Most of us see pictures in two dimensions. This is because the lens of our camera (or smartphone) is directly parallel with the scene we’re trying to capture, so we ‘see’ the scene as the plane directly in front of us.
But seeing can change. We can learn to see in multiple planes, to create a three dimensional rendition in an image that is two-dimensional.
It’s like ‘fooling’ the eye looking at an image, much like a sketch of a building using perspective fools the eye into thinking it is three-dimensional. The transformation in imagery comes from a change in seeing multiple planes in an image we want to capture.
Multiple planes in photos create the illusion of depth.
One of a photographer’s challenges is to see multiple planes, and make two-dimensional photos that look like the three-dimensional scene that has been captured—with volume, with mass, alive in all its dimensions.
Here are a couple of things I’ve tried that you might like to, and give depth to your compositions.
Make an image that identifies different planes
This photo of the doorway to Doi Suthep temple in Chiang Mai opens directly to a courtyard encircled by Buddha images. By taking the photo of the doorway and including the Buddha statue in the background, the image identifies two planes, one of the door diagonal to the camera, and the Buddha on an intersecting plane, like in the illustration below.
In a similar composition below also of a door to a temple in Bhutan, there are three planes identified. The first plane is the door itself, parallel to the camera. The second plane is the ground leading the eye inside the door to the courtyard, and finally the third plane is the building beyond the open door.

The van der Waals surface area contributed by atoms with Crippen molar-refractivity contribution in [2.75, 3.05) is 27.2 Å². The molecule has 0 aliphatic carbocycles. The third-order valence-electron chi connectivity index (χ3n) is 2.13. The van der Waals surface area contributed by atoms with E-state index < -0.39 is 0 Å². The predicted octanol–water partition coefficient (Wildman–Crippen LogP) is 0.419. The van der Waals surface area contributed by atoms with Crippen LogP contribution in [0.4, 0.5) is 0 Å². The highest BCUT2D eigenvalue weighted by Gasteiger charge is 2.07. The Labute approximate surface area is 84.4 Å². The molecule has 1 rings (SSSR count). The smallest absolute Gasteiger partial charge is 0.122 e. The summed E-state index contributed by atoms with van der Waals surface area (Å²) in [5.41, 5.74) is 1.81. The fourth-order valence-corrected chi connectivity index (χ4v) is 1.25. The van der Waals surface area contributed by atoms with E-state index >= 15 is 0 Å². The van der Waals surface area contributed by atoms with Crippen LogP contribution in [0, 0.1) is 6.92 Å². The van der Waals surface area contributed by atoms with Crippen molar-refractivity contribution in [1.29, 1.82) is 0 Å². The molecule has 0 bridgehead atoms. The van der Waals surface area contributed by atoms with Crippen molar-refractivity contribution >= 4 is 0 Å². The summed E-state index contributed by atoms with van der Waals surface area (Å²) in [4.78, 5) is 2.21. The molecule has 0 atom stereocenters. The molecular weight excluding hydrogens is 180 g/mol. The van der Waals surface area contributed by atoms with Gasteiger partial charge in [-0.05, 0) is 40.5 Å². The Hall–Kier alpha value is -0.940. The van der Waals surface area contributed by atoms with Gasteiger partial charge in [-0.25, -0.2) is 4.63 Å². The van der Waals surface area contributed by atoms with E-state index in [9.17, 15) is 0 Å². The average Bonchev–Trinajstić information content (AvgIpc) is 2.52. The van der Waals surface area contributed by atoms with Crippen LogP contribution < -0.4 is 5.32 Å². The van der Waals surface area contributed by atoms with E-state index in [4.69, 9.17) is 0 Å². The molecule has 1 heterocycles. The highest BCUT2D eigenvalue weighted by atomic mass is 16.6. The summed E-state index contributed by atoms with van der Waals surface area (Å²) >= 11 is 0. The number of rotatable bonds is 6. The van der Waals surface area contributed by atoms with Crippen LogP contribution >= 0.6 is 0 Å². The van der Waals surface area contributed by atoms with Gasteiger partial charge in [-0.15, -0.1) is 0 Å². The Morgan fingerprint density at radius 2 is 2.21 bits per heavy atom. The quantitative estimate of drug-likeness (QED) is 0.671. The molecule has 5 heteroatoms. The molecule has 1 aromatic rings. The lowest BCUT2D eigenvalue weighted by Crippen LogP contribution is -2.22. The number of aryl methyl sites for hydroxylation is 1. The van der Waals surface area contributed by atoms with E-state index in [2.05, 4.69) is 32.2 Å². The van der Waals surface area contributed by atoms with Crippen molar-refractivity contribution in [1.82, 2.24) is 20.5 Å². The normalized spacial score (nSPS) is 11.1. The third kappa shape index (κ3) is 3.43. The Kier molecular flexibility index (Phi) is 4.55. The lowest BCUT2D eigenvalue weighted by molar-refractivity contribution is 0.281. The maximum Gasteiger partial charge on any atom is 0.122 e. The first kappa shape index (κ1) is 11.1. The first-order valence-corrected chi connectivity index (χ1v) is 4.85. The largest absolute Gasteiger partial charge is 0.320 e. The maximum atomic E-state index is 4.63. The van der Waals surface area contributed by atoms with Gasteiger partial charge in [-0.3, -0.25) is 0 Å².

What I did to achieve some more dynamism in the composition was to stand a little diagonally to the plane of the red door; this position added a tilt to my wide-angle lens, and gave the composition a bit more interest.
Use perspective in the background
Perspective is useful to create 3D effect in a 2D image, and we can create this in several ways.
Standing at an angle to the subject achieves depth in the photograph. In the example of the daisies, I stood at an angle close to the row of flowers, making sure I had a shallow enough depth of field to create blur in both the foreground and the background. The combination of the angle at which the photo was taken and the blur from a shallow depth of field created the depth necessary to make the photo a bit more interesting than just a straight shot of lines of flowers.
Another way to create perspective is to use the background lines. In the photo below of the path around a crafter’s village, I stood behind some merchandise and included the lines of the road leading into the horizon. This instantly creates depth.
Still another way to create perspective is to include the natural perspective that is created by lines in a landscape. In this photo, the river snaking through the Punakha valley leads the eye from the foreground to the background. Lines in the frame can help us use perspective which gives the image depth.
Suggest other planes in the image
Planes gives the audience ‘layers’ of information in a photo.
In this photo of a temple, I used the reflection of some of the temple elements to suggest its presence. Although the only clues the viewer gets of the temple are the spires reflected in a lotus pond, the viewer can figure out its location, toward the back of the pond, and those clues expand the image to encompass a mysterious part of its story within the frame.
Composition can be an interesting source of projects you might give yourself as you travel chasing light, and visualizing the frames within the images to give your images dynamism is a way to keep your vision fresh and tickle your imagination.